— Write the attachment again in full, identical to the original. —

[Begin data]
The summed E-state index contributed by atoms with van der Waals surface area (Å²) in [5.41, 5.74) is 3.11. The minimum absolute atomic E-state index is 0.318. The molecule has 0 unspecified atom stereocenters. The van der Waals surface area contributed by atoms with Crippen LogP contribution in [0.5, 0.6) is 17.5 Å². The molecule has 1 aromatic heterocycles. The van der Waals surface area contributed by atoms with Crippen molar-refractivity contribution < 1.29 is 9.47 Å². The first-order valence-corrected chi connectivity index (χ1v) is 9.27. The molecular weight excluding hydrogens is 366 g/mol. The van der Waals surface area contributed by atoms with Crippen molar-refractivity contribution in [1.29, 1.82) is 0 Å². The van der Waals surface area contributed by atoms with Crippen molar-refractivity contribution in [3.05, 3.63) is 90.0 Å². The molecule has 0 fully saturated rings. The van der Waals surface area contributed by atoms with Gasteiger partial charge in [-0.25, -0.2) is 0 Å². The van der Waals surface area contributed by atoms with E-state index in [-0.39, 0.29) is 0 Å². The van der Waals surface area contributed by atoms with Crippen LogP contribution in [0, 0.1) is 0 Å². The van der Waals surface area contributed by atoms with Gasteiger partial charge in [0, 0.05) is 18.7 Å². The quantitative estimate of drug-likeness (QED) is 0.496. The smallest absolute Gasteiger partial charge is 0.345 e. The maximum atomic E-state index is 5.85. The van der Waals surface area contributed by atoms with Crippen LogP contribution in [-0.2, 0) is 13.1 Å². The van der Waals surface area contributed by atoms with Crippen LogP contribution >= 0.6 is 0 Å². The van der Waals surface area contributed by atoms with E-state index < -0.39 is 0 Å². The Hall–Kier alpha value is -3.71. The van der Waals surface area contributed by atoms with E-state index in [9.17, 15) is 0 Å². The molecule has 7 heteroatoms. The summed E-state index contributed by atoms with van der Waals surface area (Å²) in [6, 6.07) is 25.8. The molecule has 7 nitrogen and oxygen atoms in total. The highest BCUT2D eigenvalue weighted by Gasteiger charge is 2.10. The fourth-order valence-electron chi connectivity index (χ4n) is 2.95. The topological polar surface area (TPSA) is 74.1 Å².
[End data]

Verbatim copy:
The summed E-state index contributed by atoms with van der Waals surface area (Å²) in [5.41, 5.74) is 3.11. The minimum absolute atomic E-state index is 0.318. The molecule has 0 unspecified atom stereocenters. The van der Waals surface area contributed by atoms with Crippen LogP contribution in [0.5, 0.6) is 17.5 Å². The molecule has 1 aromatic heterocycles. The van der Waals surface area contributed by atoms with Crippen molar-refractivity contribution < 1.29 is 9.47 Å². The first-order valence-corrected chi connectivity index (χ1v) is 9.27. The molecular weight excluding hydrogens is 366 g/mol. The van der Waals surface area contributed by atoms with Crippen molar-refractivity contribution in [1.29, 1.82) is 0 Å². The van der Waals surface area contributed by atoms with Crippen molar-refractivity contribution in [3.05, 3.63) is 90.0 Å². The molecule has 0 fully saturated rings. The van der Waals surface area contributed by atoms with Gasteiger partial charge in [-0.25, -0.2) is 0 Å². The van der Waals surface area contributed by atoms with E-state index in [-0.39, 0.29) is 0 Å². The van der Waals surface area contributed by atoms with Crippen LogP contribution in [0, 0.1) is 0 Å². The van der Waals surface area contributed by atoms with Gasteiger partial charge in [0, 0.05) is 18.7 Å². The quantitative estimate of drug-likeness (QED) is 0.496. The smallest absolute Gasteiger partial charge is 0.345 e. The maximum atomic E-state index is 5.85. The van der Waals surface area contributed by atoms with Crippen LogP contribution in [-0.2, 0) is 13.1 Å². The van der Waals surface area contributed by atoms with Crippen LogP contribution >= 0.6 is 0 Å². The van der Waals surface area contributed by atoms with E-state index < -0.39 is 0 Å². The Hall–Kier alpha value is -3.71. The van der Waals surface area contributed by atoms with E-state index in [9.17, 15) is 0 Å². The molecule has 7 heteroatoms. The summed E-state index contributed by atoms with van der Waals surface area (Å²) in [6, 6.07) is 25.8. The molecule has 7 nitrogen and oxygen atoms in total. The highest BCUT2D eigenvalue weighted by Gasteiger charge is 2.10. The fourth-order valence-electron chi connectivity index (χ4n) is 2.95. The topological polar surface area (TPSA) is 74.1 Å².